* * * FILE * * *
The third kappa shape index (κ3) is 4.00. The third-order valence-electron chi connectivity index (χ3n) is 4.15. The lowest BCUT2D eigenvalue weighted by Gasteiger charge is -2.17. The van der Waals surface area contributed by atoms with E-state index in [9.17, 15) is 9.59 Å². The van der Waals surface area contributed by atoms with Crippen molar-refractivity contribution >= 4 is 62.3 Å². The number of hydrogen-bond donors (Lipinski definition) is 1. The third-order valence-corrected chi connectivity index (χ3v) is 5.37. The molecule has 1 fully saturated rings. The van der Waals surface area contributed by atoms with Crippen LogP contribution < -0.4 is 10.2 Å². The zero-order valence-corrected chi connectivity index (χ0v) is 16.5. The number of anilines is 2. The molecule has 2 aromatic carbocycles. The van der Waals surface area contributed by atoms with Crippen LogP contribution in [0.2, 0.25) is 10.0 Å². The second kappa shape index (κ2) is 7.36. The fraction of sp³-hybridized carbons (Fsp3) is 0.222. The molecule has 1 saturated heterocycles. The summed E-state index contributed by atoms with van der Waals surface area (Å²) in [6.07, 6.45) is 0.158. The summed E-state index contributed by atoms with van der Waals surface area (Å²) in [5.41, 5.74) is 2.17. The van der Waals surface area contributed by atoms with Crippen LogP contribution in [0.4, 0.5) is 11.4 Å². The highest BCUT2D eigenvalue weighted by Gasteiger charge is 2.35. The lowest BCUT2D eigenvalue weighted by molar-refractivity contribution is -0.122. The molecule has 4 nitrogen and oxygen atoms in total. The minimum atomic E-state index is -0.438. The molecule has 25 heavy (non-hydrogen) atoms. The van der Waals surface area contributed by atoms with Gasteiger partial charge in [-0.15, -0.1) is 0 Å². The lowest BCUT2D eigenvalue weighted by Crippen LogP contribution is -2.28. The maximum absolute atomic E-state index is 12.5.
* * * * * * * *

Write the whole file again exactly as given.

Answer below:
The third kappa shape index (κ3) is 4.00. The third-order valence-electron chi connectivity index (χ3n) is 4.15. The lowest BCUT2D eigenvalue weighted by Gasteiger charge is -2.17. The van der Waals surface area contributed by atoms with E-state index in [9.17, 15) is 9.59 Å². The van der Waals surface area contributed by atoms with Crippen molar-refractivity contribution >= 4 is 62.3 Å². The number of hydrogen-bond donors (Lipinski definition) is 1. The third-order valence-corrected chi connectivity index (χ3v) is 5.37. The molecule has 1 fully saturated rings. The van der Waals surface area contributed by atoms with Crippen LogP contribution < -0.4 is 10.2 Å². The zero-order valence-corrected chi connectivity index (χ0v) is 16.5. The number of anilines is 2. The molecule has 2 aromatic carbocycles. The van der Waals surface area contributed by atoms with Crippen LogP contribution in [0.2, 0.25) is 10.0 Å². The second kappa shape index (κ2) is 7.36. The fraction of sp³-hybridized carbons (Fsp3) is 0.222. The molecule has 1 saturated heterocycles. The summed E-state index contributed by atoms with van der Waals surface area (Å²) in [6.07, 6.45) is 0.158. The summed E-state index contributed by atoms with van der Waals surface area (Å²) in [5.41, 5.74) is 2.17. The van der Waals surface area contributed by atoms with Crippen LogP contribution in [0.4, 0.5) is 11.4 Å². The highest BCUT2D eigenvalue weighted by Gasteiger charge is 2.35. The lowest BCUT2D eigenvalue weighted by molar-refractivity contribution is -0.122. The molecule has 4 nitrogen and oxygen atoms in total. The minimum atomic E-state index is -0.438. The molecule has 25 heavy (non-hydrogen) atoms. The van der Waals surface area contributed by atoms with Gasteiger partial charge in [-0.15, -0.1) is 0 Å². The lowest BCUT2D eigenvalue weighted by Crippen LogP contribution is -2.28. The maximum absolute atomic E-state index is 12.5.